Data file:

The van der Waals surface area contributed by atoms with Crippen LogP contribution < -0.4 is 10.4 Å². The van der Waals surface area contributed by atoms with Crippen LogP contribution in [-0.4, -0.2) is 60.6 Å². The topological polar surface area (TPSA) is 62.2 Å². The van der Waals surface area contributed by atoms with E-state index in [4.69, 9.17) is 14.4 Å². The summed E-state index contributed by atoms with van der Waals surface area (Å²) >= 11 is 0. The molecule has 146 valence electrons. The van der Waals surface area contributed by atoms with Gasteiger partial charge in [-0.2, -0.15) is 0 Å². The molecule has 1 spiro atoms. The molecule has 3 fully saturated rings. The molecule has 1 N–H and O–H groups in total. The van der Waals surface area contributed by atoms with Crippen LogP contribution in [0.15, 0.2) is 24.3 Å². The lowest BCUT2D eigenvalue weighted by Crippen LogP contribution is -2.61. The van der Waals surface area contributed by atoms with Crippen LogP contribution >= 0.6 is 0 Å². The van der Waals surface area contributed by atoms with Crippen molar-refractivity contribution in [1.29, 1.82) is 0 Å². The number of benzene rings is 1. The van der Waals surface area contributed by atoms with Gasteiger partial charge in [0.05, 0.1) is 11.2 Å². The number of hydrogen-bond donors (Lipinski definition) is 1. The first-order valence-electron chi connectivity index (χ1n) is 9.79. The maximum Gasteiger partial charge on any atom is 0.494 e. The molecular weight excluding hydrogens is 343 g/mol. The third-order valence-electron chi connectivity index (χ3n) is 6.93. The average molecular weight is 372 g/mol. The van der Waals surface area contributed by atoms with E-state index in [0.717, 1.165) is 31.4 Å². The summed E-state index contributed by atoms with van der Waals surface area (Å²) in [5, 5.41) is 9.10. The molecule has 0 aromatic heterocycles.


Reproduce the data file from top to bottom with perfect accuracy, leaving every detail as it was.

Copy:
The van der Waals surface area contributed by atoms with Crippen LogP contribution < -0.4 is 10.4 Å². The van der Waals surface area contributed by atoms with Crippen LogP contribution in [-0.4, -0.2) is 60.6 Å². The topological polar surface area (TPSA) is 62.2 Å². The van der Waals surface area contributed by atoms with E-state index in [4.69, 9.17) is 14.4 Å². The summed E-state index contributed by atoms with van der Waals surface area (Å²) >= 11 is 0. The molecule has 146 valence electrons. The van der Waals surface area contributed by atoms with Gasteiger partial charge in [-0.2, -0.15) is 0 Å². The molecule has 1 spiro atoms. The molecule has 3 fully saturated rings. The molecule has 1 N–H and O–H groups in total. The van der Waals surface area contributed by atoms with Crippen LogP contribution in [0.15, 0.2) is 24.3 Å². The lowest BCUT2D eigenvalue weighted by Crippen LogP contribution is -2.61. The van der Waals surface area contributed by atoms with Crippen LogP contribution >= 0.6 is 0 Å². The van der Waals surface area contributed by atoms with Crippen molar-refractivity contribution in [1.29, 1.82) is 0 Å². The number of benzene rings is 1. The van der Waals surface area contributed by atoms with Gasteiger partial charge in [0.05, 0.1) is 11.2 Å². The number of hydrogen-bond donors (Lipinski definition) is 1. The first-order valence-electron chi connectivity index (χ1n) is 9.79. The maximum Gasteiger partial charge on any atom is 0.494 e. The molecular weight excluding hydrogens is 343 g/mol. The third-order valence-electron chi connectivity index (χ3n) is 6.93. The average molecular weight is 372 g/mol. The van der Waals surface area contributed by atoms with E-state index in [0.717, 1.165) is 31.4 Å². The summed E-state index contributed by atoms with van der Waals surface area (Å²) in [5, 5.41) is 9.10. The molecule has 0 aromatic heterocycles.